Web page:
Brake by percentage

I thought so too at first. But if you discard the notion of seeing any downward motion of the UI as you do when moving left to right, it’s clear that your rate of deceleration increases. It works. You just don’t see the button move downward.

2 Likes

But it will brake the same amount as if you were to press the “brake” button.

Thanks for the responses.
I’m still not getting it. Moving the rudder left/right turns the aircraft. I’m sure the aircraft slows down on full rudder but you will also end up in a ditch somewhere.

It’s ok. I’ll just use the (not variable) brake ;-)

Pull down, like down, on the RUD slider. Not left, not right, but down. You will see that your speed starts to decrease.

I have no idea what you mean by this…

When you press the brake button in IF, you can’t choose how much brake to apply. So instead, it would be better to have variable braking, which is what this feature request is about.

1 Like

Oh right, so you mean something like this: except for the brakes, not flaps obviously

image

Yeh I like this idea, I’ll consider giving up one of my votes for this :)

2 Likes

Yes, something like that or it could like the more you pull down on the rudder, the more brake pressure applied.

1 Like

The brake button in IF is the parking brake, the “real” brake is utilised by pulling down on the RUD slider.

This is the whole point.

I misinterpreted your post haha. Yes, braking by percentage would be a good feature to have, although it isn’t on the top of my wish list. I want taxiway lights more.

1 Like

Gosh, you guys are right, I tested it and you can indeed apply variable braking with the rudder by sliding down. The confusing part is that the rudder button doesn’t actually slide down. But it does do braking and it is variable.
I will use the rudder slide-down for variable braking from now on, and use the Brake ‘button’ as parking break, as suggested already.

Thanks for helping me to get this in my head.
I do believe this feature deserves more attention, and perhaps a rudder button that actually slides down with the move of your finger…

2 Likes

Oh wow. Did not know this either. Where did this come from. Just tested it as well and it works indeed. Funny stuff discovering new things after a long time.

1 Like

That’s precisely what already happens. You can see the rate of deceleration increase or decrease based on pressure applied current-state

2 Likes

But are you sure? @Danman said earlier in the topic that it could be a placebo effect…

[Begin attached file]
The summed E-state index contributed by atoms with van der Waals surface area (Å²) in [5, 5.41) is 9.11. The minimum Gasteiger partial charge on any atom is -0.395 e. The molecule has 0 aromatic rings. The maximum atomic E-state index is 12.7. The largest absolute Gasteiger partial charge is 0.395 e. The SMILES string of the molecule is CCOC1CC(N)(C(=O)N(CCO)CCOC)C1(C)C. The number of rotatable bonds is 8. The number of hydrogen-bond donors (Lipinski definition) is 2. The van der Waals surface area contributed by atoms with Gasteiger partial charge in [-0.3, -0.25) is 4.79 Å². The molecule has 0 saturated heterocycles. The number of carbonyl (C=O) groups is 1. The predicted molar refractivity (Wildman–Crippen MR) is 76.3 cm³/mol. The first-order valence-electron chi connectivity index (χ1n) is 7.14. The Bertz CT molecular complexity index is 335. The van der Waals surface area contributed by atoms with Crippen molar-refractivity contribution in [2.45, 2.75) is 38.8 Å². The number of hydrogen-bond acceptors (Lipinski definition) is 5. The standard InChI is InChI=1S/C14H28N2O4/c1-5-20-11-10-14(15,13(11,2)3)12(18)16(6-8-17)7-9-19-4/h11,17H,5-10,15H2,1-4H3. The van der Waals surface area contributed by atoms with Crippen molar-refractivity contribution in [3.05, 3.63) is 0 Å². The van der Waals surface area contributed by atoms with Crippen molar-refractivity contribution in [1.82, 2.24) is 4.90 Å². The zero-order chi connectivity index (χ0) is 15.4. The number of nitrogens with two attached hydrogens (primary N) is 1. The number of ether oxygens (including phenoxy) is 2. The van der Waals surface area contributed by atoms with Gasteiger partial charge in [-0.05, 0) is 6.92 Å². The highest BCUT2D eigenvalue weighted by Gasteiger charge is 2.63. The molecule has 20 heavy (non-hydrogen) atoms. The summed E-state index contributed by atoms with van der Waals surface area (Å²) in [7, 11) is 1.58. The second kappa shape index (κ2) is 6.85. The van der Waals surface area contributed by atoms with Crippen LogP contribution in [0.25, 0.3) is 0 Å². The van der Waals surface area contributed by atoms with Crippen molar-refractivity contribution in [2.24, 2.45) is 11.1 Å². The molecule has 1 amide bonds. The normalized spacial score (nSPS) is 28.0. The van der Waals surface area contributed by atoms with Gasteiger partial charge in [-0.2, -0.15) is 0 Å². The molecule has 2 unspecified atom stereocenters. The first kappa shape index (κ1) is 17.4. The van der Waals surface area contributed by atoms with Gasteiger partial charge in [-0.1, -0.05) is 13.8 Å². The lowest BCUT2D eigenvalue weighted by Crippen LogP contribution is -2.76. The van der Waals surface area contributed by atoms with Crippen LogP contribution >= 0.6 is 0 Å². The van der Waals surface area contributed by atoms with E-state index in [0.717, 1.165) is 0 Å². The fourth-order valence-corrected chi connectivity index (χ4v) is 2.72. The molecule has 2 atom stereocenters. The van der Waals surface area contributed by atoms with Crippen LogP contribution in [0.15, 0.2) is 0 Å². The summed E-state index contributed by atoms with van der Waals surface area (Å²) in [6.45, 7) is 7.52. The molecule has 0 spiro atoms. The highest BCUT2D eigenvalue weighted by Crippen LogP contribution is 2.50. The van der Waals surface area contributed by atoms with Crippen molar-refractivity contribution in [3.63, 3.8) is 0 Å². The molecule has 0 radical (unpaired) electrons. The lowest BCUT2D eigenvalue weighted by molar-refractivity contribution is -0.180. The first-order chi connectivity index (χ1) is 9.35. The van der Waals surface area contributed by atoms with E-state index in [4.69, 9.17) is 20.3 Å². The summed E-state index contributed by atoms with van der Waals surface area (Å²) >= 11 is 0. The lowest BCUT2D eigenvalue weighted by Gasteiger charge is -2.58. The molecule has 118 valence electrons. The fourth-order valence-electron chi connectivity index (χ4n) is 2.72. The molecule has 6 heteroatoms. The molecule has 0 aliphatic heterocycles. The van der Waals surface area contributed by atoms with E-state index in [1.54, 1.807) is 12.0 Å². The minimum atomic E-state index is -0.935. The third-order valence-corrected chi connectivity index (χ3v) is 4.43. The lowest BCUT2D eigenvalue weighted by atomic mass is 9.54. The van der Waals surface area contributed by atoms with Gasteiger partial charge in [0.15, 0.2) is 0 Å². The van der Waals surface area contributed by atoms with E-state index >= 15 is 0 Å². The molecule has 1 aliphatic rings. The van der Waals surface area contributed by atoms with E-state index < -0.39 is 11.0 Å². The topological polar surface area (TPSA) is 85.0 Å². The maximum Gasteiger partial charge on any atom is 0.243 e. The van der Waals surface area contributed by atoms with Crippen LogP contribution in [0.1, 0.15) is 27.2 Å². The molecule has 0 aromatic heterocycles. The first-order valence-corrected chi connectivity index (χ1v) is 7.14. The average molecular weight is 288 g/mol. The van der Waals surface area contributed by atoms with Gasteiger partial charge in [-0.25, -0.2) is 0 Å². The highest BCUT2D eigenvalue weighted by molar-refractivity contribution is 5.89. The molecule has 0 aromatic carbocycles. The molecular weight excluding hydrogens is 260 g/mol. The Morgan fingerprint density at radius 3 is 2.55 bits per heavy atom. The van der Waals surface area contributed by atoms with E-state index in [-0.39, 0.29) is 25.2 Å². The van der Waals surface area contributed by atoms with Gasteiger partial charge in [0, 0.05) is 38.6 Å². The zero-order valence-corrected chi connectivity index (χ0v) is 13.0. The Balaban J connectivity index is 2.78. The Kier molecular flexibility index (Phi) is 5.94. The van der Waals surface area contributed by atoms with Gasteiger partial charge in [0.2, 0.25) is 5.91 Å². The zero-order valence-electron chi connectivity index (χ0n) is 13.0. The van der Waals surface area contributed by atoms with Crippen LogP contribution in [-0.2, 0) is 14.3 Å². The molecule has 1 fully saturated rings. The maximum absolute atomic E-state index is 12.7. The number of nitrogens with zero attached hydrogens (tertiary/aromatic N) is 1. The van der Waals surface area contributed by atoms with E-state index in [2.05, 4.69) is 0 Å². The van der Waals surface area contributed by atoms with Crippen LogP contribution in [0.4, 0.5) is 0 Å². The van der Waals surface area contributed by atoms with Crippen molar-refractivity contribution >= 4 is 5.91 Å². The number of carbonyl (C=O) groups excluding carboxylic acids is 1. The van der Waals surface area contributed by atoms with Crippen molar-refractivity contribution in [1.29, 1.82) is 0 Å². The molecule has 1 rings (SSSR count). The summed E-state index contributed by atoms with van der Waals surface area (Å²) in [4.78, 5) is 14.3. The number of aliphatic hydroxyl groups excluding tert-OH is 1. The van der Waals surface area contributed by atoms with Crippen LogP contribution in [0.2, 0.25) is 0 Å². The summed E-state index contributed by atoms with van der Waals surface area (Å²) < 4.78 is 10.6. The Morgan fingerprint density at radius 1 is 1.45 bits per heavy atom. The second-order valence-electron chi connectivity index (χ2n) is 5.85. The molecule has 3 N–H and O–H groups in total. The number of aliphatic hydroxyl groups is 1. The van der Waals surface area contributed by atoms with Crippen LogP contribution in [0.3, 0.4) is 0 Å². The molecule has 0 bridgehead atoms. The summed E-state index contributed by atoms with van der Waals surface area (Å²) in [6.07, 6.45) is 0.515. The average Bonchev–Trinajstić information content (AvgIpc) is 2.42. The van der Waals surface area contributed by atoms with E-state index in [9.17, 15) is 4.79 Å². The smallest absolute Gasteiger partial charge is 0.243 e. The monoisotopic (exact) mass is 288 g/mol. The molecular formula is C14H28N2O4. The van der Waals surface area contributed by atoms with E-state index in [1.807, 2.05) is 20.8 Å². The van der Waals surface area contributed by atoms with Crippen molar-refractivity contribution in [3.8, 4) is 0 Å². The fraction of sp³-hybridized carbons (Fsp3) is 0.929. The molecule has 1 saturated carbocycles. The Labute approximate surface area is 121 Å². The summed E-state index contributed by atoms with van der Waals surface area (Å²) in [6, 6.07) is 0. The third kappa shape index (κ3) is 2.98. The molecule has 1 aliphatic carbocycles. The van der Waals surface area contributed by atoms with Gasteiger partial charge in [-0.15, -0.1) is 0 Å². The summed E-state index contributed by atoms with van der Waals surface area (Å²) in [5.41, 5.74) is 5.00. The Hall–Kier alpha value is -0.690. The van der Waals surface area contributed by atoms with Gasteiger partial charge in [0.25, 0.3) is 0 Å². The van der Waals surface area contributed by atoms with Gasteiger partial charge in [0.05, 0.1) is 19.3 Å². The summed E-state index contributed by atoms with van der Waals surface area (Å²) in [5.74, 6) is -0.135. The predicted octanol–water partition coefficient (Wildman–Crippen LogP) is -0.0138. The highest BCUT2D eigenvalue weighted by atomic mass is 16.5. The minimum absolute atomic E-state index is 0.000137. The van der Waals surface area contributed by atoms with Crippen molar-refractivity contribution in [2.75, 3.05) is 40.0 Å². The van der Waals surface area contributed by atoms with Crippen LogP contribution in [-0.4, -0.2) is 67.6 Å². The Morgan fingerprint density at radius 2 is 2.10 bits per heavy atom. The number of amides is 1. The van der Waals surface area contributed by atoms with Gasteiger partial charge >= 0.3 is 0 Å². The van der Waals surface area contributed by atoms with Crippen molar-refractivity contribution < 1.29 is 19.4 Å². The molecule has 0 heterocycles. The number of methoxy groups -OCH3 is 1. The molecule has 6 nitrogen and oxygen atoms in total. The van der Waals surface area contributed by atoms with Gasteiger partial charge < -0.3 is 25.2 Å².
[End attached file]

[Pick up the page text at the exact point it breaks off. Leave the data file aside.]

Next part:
When I tested it I thought it was as “powerful” as traditional brakes.

I’m sure it’s not the placebo effect, because I was a non-believer at first. I didn’t think it did anything. So I tested it at various pressures and the rate was definitely variable.

There’s no way it’s even close to the power of the brake button. That stops a 747 in 20 feet (hyperbole, obviously), while this is a more realistic slow down.

My background is math and science (and pharmacology, strangely enough). Believe me, I was looking for the placebo effect. I tested the heck out of it.

1 Like

Okay then, I guess it isn’t the placebo effect then. I just wanted to make sure that you were aware of this 😉

Well i just did some rigorous testing at runway 19L @ KSFO in the a318, i would land short of the runway and hold exactly 120 knots until then final TDZ marker, and then apply the braking force. With parking brake, full rudder brake and partial rudder brake it always took 2600 feet to stop. Always. I will do some more testing in the 787 now

I have done lots of testing and the rudder brake is the EXACT same as the parking brake and doesn’t have variable braking. I’m 100% sure

A test is only as good as its set up.

I said that rudder brake allowed for variable rates of deceleration. I’ll skip the dubious claim that you can measure your exact stopping distance and the claim that you landed exactly the same every single time, because that has nothing to do with what I said.

I said it was variable. To prove this, all I need is one landing, and under the null hypothesis, I would not notice any difference in the rate by applying different pressure.

That null hypothesis is clearly proven false by a single test. Pull down slightly on the rudder, pink line extends a little. Pull down hard, pink line elongated further. Just to make sure, I even bounced the rudder, so-to-speak, and made the pink line yo-yo.

That’s testing the rate variation, and it most certainly works.

Maybe you are able to land at the exact same speed at the exact same point on the runway and measure (somehow) the exact stopping distance, but that wasn’t my claim. My claim that I can vary the rate of deceleration is clearly provable and repeatable.

1 Like